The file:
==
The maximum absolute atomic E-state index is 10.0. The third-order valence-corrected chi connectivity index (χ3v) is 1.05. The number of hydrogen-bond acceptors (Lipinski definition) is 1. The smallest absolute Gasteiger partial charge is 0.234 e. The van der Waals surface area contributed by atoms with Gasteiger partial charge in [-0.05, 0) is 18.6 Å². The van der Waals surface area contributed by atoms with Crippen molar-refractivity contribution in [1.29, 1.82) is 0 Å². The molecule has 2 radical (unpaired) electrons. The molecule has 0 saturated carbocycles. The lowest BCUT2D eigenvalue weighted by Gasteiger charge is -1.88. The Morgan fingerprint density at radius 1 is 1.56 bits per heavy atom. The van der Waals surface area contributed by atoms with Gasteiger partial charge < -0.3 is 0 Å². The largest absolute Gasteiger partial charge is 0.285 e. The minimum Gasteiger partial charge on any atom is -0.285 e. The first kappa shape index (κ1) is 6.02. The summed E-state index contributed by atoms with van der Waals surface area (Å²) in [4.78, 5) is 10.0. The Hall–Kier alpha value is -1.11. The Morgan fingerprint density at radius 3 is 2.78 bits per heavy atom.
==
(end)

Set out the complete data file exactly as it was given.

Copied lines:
The maximum absolute atomic E-state index is 10.0. The third-order valence-corrected chi connectivity index (χ3v) is 1.05. The number of hydrogen-bond acceptors (Lipinski definition) is 1. The smallest absolute Gasteiger partial charge is 0.234 e. The van der Waals surface area contributed by atoms with Gasteiger partial charge in [-0.05, 0) is 18.6 Å². The van der Waals surface area contributed by atoms with Crippen molar-refractivity contribution in [1.29, 1.82) is 0 Å². The molecule has 2 radical (unpaired) electrons. The molecule has 0 saturated carbocycles. The lowest BCUT2D eigenvalue weighted by Gasteiger charge is -1.88. The Morgan fingerprint density at radius 1 is 1.56 bits per heavy atom. The van der Waals surface area contributed by atoms with Gasteiger partial charge < -0.3 is 0 Å². The largest absolute Gasteiger partial charge is 0.285 e. The minimum Gasteiger partial charge on any atom is -0.285 e. The first kappa shape index (κ1) is 6.02. The summed E-state index contributed by atoms with van der Waals surface area (Å²) in [4.78, 5) is 10.0. The Hall–Kier alpha value is -1.11. The Morgan fingerprint density at radius 3 is 2.78 bits per heavy atom.